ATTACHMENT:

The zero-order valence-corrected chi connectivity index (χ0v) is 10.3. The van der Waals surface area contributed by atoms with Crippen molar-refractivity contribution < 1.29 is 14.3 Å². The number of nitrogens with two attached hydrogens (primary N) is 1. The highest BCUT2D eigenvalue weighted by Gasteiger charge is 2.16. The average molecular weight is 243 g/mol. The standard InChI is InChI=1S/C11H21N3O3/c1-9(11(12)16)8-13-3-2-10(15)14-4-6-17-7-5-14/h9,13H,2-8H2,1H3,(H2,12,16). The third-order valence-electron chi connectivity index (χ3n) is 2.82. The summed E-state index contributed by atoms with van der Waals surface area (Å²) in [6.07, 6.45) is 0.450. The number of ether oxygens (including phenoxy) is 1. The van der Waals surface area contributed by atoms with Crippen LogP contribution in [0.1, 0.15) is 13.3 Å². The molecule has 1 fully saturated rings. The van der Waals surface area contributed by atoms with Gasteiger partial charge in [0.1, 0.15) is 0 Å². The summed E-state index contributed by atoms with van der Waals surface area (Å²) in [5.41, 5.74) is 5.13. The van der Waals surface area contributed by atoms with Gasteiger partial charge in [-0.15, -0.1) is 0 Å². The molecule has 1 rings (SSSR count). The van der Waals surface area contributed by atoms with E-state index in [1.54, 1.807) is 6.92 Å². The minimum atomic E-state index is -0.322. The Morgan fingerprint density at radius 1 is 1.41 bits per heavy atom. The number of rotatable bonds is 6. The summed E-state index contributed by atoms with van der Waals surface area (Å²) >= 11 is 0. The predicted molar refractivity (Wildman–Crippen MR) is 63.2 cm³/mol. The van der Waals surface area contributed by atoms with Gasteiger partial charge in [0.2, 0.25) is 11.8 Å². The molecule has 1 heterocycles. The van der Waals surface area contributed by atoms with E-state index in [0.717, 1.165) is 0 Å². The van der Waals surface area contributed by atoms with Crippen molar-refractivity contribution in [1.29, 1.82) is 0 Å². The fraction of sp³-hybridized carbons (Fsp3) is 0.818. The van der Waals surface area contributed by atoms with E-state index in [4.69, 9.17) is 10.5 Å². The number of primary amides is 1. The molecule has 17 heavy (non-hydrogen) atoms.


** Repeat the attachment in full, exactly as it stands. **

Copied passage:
The zero-order valence-corrected chi connectivity index (χ0v) is 10.3. The van der Waals surface area contributed by atoms with Crippen molar-refractivity contribution < 1.29 is 14.3 Å². The number of nitrogens with two attached hydrogens (primary N) is 1. The highest BCUT2D eigenvalue weighted by Gasteiger charge is 2.16. The average molecular weight is 243 g/mol. The standard InChI is InChI=1S/C11H21N3O3/c1-9(11(12)16)8-13-3-2-10(15)14-4-6-17-7-5-14/h9,13H,2-8H2,1H3,(H2,12,16). The third-order valence-electron chi connectivity index (χ3n) is 2.82. The summed E-state index contributed by atoms with van der Waals surface area (Å²) in [6.07, 6.45) is 0.450. The number of ether oxygens (including phenoxy) is 1. The van der Waals surface area contributed by atoms with Crippen LogP contribution in [0.1, 0.15) is 13.3 Å². The molecule has 1 fully saturated rings. The van der Waals surface area contributed by atoms with Gasteiger partial charge in [0.1, 0.15) is 0 Å². The summed E-state index contributed by atoms with van der Waals surface area (Å²) in [5.41, 5.74) is 5.13. The van der Waals surface area contributed by atoms with Gasteiger partial charge in [-0.15, -0.1) is 0 Å². The molecule has 1 rings (SSSR count). The van der Waals surface area contributed by atoms with E-state index in [1.54, 1.807) is 6.92 Å². The minimum atomic E-state index is -0.322. The Morgan fingerprint density at radius 1 is 1.41 bits per heavy atom. The number of rotatable bonds is 6. The summed E-state index contributed by atoms with van der Waals surface area (Å²) >= 11 is 0. The predicted molar refractivity (Wildman–Crippen MR) is 63.2 cm³/mol. The van der Waals surface area contributed by atoms with Gasteiger partial charge in [0.2, 0.25) is 11.8 Å². The molecule has 1 heterocycles. The van der Waals surface area contributed by atoms with E-state index in [0.717, 1.165) is 0 Å². The van der Waals surface area contributed by atoms with Crippen molar-refractivity contribution in [1.29, 1.82) is 0 Å². The fraction of sp³-hybridized carbons (Fsp3) is 0.818. The van der Waals surface area contributed by atoms with E-state index in [4.69, 9.17) is 10.5 Å². The number of primary amides is 1. The molecule has 17 heavy (non-hydrogen) atoms.